A toy for my S-i-L's grand children

While my Sister In Law is visiting, I decided to make her a toy she can use to entice her grand children to visit her:

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Very nice!

Nice. Did you model it or is that a downloadable model?

If that doesn’t entice a kid I don’t know what will.

That is a creative idea, you have a winner!

Downloaded from thingiverse, although I would redesign it quite a bit if I were to print it again: [U]https://www.thingiverse.com/thing:217691[/U]

I think kids will love it. For sure with your talent you could do a lot of things including multicolour and multi-material. Maybe print their name on the side.

Love this print.

Every kid would like to see “Tommy’s moving and storage” on his toy truck. You know what I mean.

I guess I’m receiving notifications again.

If you’re interested in printing it yourself, I’d be willing to remix it:

  • redo the design so it would require zero infill
  • the tractor part would print on its side, so the 'window' hole, axel holes, and front bumper would not need supports
  • change the Kingpin arrangement so it's a hole that can either be threaded or glued. A short post would be made out of 2 pieces like the axel halves.
  • all the walls would be 3mm thick
  • the crayon silos would have internal bracing walls so they don't break
  • the axels and wheels would be modified so they lock together when sufficient force is applied
  • fillet all the edges to make it more kid friendly
Any interest anyone @Irv_Shapiro, or anyone?

I think I will do one for my one year old grandson. He can grow into it and it will be a comedy decoration. Soren’s Trucking would get some attention because it’s not a common name here. Personalizing things like that really appeals to some people.

I think my great granddaughter would love to have one. I like you ideas for a remix

give me a few days. It’s not a complicated design really, so it should go pretty easily.

I have the trailer remixed. I nixed the idea of zero fill. Instead I’m going with 3mm walls and 6% grid fill.

The tractor is remixed too. I considered several ideas for the king pin. Finally, I decided to create a hole in the back end of the tractor that can be printed without supports and with the tractor on its side on the printbed. To make the king pin as strong as possible I elected to cut it in half and print the flat sides on the printbed. In order to test this arrangement I created a test block, which is basically a section out of the back of the tractor. This way I can print the test block and the 2 halves of the king pin, assemble the king pin, and then check the fit and strength quickly.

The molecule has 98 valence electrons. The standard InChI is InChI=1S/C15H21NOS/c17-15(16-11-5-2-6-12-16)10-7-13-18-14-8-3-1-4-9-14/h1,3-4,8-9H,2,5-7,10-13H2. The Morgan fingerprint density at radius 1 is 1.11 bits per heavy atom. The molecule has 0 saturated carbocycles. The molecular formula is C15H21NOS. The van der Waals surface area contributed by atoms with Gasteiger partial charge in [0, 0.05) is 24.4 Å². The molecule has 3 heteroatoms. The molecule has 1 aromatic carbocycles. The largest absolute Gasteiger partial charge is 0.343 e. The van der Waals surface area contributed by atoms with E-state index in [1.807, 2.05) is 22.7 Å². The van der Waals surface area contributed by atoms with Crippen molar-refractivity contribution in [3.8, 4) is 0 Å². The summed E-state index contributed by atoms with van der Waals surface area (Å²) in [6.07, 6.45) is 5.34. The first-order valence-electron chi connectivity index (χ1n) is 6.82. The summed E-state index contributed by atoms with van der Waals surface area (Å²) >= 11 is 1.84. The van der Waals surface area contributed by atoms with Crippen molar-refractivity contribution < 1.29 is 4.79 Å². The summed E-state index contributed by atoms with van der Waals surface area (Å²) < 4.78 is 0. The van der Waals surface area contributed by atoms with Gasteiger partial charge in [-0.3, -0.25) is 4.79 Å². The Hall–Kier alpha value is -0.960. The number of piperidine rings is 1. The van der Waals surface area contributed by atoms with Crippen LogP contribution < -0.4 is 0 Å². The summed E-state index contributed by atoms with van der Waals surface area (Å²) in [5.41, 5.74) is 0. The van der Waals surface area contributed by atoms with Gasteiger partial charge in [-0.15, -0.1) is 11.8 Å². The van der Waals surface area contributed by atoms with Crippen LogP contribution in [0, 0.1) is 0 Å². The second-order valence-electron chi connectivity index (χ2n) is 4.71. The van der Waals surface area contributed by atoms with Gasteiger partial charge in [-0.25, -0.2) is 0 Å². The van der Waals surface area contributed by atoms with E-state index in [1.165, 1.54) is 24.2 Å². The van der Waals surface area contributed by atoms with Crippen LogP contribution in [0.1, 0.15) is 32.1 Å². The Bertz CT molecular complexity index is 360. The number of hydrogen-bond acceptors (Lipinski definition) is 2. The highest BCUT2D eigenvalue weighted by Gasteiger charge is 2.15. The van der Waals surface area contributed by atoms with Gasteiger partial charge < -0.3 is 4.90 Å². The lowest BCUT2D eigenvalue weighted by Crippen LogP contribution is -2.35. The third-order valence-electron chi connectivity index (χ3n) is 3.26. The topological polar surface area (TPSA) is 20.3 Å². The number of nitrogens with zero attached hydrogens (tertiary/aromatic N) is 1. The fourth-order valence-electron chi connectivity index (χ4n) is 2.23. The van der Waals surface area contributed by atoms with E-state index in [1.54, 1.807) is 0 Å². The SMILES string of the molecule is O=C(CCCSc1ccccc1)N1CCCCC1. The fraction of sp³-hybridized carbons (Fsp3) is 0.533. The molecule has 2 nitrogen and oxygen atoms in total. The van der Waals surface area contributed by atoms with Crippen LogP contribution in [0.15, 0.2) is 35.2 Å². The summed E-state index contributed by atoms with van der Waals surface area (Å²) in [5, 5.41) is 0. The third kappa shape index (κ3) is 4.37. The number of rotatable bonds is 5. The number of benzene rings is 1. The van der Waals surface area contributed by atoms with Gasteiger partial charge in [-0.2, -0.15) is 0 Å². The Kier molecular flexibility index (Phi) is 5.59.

Here’s a few photos of the result:

Here are the 2 pieces: test block on the left and king pin on the right. Looking at the back end of the king pin you can see 1 of the 2 mortices that lock into tenons inside the hole.

Look closely inside the hole and you can see 1 of the 2 tenons that lock the king pin in place.

The king pin just started into the test block hole.

King pin fully inserted into the test block.

I think the concept works well. Some adjustments are needed. The fit is too tight. I will shrink the 6 walls of the king pin by 0.1mm to start. I may also reduce the size of the tenons a bit.

The king pin is looking good. Seems your real close

I have increased the relief gap around the king pin assembly:

This is the top of the rear deck of the tractor. The gap around the diamond shape ‘plug’ is 0.24mm.

This is the king pin inside the rear deck of the tractor, showing the locking mechanism. It relies on the flexibility of the plastic to allow the king pin to be forced into hole. I know, it kind of looks like a WWII bomb, but it is what it is.

I envy you your design talents.

I credit the programmers and engineers that create, develop, and maintain the CAD program: in this case, Fusion 360.

So, king pin configuration now complete:

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I printed with 2 colors to emphasize the 2 parts of the assembly. It is a tight fit. The base of the post slides into the recess nicely, but it takes a couple of gentle taps with a hammer to drive the post all the way down. The result is very solid. I’m chalking it down as a win.